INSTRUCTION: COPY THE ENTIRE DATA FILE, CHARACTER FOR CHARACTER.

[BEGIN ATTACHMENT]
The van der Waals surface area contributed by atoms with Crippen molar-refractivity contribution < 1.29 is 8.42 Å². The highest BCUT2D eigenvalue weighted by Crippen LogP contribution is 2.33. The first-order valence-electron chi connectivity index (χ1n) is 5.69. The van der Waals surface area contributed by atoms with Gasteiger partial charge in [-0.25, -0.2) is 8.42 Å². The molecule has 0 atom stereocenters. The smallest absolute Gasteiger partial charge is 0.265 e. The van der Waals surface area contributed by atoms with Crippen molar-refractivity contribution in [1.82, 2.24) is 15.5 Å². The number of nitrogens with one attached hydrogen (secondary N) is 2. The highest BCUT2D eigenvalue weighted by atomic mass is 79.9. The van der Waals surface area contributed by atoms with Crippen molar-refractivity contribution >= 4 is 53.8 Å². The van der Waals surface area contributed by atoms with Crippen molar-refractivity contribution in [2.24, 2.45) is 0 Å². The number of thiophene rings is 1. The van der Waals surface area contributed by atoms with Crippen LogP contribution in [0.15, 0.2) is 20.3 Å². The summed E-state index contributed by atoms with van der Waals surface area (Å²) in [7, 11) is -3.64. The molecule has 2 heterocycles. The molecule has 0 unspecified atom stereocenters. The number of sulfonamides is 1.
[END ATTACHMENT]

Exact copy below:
The van der Waals surface area contributed by atoms with Crippen molar-refractivity contribution < 1.29 is 8.42 Å². The highest BCUT2D eigenvalue weighted by Crippen LogP contribution is 2.33. The first-order valence-electron chi connectivity index (χ1n) is 5.69. The van der Waals surface area contributed by atoms with Gasteiger partial charge in [-0.25, -0.2) is 8.42 Å². The molecule has 0 atom stereocenters. The smallest absolute Gasteiger partial charge is 0.265 e. The van der Waals surface area contributed by atoms with Crippen molar-refractivity contribution in [1.82, 2.24) is 15.5 Å². The number of nitrogens with one attached hydrogen (secondary N) is 2. The highest BCUT2D eigenvalue weighted by atomic mass is 79.9. The van der Waals surface area contributed by atoms with Crippen molar-refractivity contribution >= 4 is 53.8 Å². The van der Waals surface area contributed by atoms with Crippen molar-refractivity contribution in [2.24, 2.45) is 0 Å². The number of thiophene rings is 1. The van der Waals surface area contributed by atoms with Crippen LogP contribution in [0.15, 0.2) is 20.3 Å². The summed E-state index contributed by atoms with van der Waals surface area (Å²) in [7, 11) is -3.64. The molecule has 2 heterocycles. The molecule has 0 unspecified atom stereocenters. The number of sulfonamides is 1.